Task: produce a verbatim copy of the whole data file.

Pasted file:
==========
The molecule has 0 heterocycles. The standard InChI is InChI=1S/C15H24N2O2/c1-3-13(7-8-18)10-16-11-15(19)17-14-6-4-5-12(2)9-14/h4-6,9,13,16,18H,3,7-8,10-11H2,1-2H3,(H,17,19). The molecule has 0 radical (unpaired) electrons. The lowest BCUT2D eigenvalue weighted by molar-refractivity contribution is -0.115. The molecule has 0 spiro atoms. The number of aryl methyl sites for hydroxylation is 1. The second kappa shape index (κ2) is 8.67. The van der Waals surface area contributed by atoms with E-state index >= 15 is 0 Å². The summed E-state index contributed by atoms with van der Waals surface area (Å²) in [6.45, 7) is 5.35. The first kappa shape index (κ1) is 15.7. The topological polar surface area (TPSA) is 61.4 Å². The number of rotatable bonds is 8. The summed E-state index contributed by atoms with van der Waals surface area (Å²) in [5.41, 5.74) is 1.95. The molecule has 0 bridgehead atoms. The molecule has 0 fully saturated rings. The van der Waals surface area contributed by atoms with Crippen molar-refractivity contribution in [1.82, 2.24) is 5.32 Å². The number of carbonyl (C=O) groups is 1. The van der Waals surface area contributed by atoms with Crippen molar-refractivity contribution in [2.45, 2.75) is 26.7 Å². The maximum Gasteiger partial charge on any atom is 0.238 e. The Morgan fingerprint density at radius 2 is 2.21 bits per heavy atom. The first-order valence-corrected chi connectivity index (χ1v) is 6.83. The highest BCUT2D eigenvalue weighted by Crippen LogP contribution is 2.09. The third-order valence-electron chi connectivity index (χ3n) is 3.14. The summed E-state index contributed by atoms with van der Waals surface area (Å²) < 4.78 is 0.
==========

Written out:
The molecule has 0 heterocycles. The standard InChI is InChI=1S/C15H24N2O2/c1-3-13(7-8-18)10-16-11-15(19)17-14-6-4-5-12(2)9-14/h4-6,9,13,16,18H,3,7-8,10-11H2,1-2H3,(H,17,19). The molecule has 0 radical (unpaired) electrons. The lowest BCUT2D eigenvalue weighted by molar-refractivity contribution is -0.115. The molecule has 0 spiro atoms. The number of aryl methyl sites for hydroxylation is 1. The second kappa shape index (κ2) is 8.67. The van der Waals surface area contributed by atoms with E-state index >= 15 is 0 Å². The summed E-state index contributed by atoms with van der Waals surface area (Å²) in [6.45, 7) is 5.35. The first kappa shape index (κ1) is 15.7. The topological polar surface area (TPSA) is 61.4 Å². The number of rotatable bonds is 8. The summed E-state index contributed by atoms with van der Waals surface area (Å²) in [5.41, 5.74) is 1.95. The molecule has 0 bridgehead atoms. The molecule has 0 fully saturated rings. The van der Waals surface area contributed by atoms with Crippen molar-refractivity contribution in [1.82, 2.24) is 5.32 Å². The number of carbonyl (C=O) groups is 1. The van der Waals surface area contributed by atoms with Crippen molar-refractivity contribution in [2.45, 2.75) is 26.7 Å². The maximum Gasteiger partial charge on any atom is 0.238 e. The Morgan fingerprint density at radius 2 is 2.21 bits per heavy atom. The first-order valence-corrected chi connectivity index (χ1v) is 6.83. The highest BCUT2D eigenvalue weighted by Crippen LogP contribution is 2.09. The third-order valence-electron chi connectivity index (χ3n) is 3.14. The summed E-state index contributed by atoms with van der Waals surface area (Å²) < 4.78 is 0.